Business schools’ impact in improving patient safety

By Angela S. Mattie, professor of management January 30, 2024

Professor Angela Mattie

Women wield significant influence as primary decision-makers for healthcare within their families. At the same time, almost 20 percent of GDP is allocated to healthcare costs, yet we have one of the most unsafe  healthcare systems in the industrialized world. It is appropriate that I am addressing this issue in an M&T Bank Center for Women and Business publication.

For most of my career my research has been focused on addressing healthcare management and patient safety issues. In fact, during my time at the Connecticut Hospital Association, I had the opportunity to collaborate with, Rocco Orlando MD, senior vice president and chief academic officer, Hartford HealthCare, on outcomes related to the introduction of a laparoscopic procedure a publication still cited today.

Quinnipiac's School of Business has recognized the important role that business plays in purchasing healthcare services by offering an interdisciplinary patient safety/quality course. During my fellowship with Leapfrog, a nationally recognized organization that serves as a voice for major businesses and consumers of healthcare services, we received accolades for offering this course to business students. This fall, our healthcare/quality patient safety course received unanimous approval as the first micro-credential in the School of Business.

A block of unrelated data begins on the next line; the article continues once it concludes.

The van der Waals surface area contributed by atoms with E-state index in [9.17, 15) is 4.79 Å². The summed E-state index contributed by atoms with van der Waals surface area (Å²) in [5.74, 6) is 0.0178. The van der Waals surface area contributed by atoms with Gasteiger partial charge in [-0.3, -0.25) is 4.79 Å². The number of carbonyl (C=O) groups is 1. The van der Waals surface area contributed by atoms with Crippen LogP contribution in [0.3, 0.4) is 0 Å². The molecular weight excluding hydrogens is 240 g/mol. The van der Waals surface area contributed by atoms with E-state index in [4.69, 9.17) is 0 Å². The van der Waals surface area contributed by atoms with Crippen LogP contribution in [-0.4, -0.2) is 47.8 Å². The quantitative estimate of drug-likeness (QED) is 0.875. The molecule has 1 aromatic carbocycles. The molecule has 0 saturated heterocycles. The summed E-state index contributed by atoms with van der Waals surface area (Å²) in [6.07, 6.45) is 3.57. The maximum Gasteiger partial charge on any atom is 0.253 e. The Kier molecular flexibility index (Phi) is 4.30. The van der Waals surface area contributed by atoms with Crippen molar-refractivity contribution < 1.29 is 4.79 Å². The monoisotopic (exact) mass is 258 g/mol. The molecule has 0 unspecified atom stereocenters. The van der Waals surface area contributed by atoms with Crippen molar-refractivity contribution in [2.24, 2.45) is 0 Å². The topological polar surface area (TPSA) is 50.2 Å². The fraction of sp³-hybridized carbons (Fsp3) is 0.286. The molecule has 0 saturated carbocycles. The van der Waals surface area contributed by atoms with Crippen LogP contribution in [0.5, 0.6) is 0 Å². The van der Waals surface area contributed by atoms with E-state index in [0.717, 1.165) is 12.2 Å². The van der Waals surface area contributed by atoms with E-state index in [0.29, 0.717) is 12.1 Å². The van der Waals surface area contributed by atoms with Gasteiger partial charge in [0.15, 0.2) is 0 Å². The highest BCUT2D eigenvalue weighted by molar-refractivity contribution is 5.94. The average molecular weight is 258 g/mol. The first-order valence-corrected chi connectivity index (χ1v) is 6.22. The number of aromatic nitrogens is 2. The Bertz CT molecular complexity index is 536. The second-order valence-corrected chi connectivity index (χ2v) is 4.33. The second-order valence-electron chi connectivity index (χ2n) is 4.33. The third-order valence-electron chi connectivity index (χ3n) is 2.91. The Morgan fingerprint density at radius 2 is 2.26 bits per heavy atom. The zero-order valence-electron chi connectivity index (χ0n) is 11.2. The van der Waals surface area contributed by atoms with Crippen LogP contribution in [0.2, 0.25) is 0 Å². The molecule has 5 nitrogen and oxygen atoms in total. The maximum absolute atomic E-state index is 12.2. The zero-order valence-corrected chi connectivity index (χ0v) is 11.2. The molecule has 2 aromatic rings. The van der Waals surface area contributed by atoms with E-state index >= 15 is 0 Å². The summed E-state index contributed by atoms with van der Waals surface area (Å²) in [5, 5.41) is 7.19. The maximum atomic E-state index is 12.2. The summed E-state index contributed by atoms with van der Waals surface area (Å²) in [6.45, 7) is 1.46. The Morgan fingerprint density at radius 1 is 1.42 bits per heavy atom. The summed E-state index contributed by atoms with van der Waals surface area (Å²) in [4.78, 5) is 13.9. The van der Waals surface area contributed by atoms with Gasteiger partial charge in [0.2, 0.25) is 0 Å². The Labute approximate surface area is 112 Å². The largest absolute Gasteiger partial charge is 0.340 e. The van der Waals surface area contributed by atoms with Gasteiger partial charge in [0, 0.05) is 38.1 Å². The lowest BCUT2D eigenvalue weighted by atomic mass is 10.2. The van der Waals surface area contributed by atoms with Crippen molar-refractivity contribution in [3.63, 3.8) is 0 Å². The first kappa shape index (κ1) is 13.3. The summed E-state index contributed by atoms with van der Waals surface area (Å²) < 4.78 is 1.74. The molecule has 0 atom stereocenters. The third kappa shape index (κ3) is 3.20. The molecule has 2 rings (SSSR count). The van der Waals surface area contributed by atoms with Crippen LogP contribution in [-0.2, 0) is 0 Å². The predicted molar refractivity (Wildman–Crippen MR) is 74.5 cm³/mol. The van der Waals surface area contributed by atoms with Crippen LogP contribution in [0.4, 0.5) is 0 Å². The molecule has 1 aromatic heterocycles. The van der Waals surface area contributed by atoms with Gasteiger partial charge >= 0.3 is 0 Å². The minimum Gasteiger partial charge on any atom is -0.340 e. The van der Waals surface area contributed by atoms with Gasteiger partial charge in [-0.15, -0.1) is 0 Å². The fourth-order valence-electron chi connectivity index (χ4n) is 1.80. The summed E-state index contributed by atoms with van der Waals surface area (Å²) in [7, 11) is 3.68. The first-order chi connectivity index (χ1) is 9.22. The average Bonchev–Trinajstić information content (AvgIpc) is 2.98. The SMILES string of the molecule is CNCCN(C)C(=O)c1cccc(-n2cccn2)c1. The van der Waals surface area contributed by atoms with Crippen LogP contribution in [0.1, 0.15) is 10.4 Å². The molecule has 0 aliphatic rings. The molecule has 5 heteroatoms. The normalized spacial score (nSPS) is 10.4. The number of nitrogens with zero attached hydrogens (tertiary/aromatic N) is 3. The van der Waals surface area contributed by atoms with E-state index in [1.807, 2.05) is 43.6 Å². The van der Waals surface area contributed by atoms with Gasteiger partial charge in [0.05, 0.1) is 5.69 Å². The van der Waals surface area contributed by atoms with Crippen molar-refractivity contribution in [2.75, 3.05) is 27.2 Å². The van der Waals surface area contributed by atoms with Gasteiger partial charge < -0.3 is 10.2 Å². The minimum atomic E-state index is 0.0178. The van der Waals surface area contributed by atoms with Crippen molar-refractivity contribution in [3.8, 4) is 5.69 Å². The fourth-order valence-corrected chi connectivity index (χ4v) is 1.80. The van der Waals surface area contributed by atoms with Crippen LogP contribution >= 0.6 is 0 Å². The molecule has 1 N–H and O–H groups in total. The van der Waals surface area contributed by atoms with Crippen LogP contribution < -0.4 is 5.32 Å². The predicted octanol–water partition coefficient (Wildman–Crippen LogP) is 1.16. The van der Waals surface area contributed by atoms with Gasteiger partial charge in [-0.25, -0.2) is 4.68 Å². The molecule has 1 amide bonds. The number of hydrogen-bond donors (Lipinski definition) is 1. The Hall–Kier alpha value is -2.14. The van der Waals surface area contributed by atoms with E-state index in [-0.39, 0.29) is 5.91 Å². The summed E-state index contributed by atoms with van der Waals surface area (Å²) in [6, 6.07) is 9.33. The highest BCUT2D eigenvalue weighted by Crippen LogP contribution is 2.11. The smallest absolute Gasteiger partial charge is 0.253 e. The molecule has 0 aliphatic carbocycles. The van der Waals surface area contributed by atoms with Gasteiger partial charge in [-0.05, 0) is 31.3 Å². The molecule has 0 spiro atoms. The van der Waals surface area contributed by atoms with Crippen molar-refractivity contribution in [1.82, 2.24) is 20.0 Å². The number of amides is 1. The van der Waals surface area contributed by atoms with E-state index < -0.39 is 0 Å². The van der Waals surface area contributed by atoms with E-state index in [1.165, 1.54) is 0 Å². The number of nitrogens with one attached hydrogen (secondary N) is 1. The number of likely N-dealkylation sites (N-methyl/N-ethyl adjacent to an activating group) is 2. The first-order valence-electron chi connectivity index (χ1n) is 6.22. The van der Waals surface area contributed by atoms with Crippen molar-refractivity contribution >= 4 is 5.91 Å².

My intent at this stage of my career is to encourage my colleagues in their endeavors, involve my students in meaningful opportunities, and produce impactful written work. As the Association to Advance Collegiate Schools of Business (AACSB) grabbles with how to measure societal impact, they might consider the importance of Op Eds (and, other mainstream publications) for reach, impact and account for this value in their accreditation criteria. Recently, I took an Op Ed writing course offered by the Robert Wood Johnson Fellowship to hone my skills to write for this type of publication.

This is my piece,  How Business Schools Can Help Improve the Healthcare System, published in Poets and Quants that addresses the important role that business schools can and should play in improving the healthcare system.

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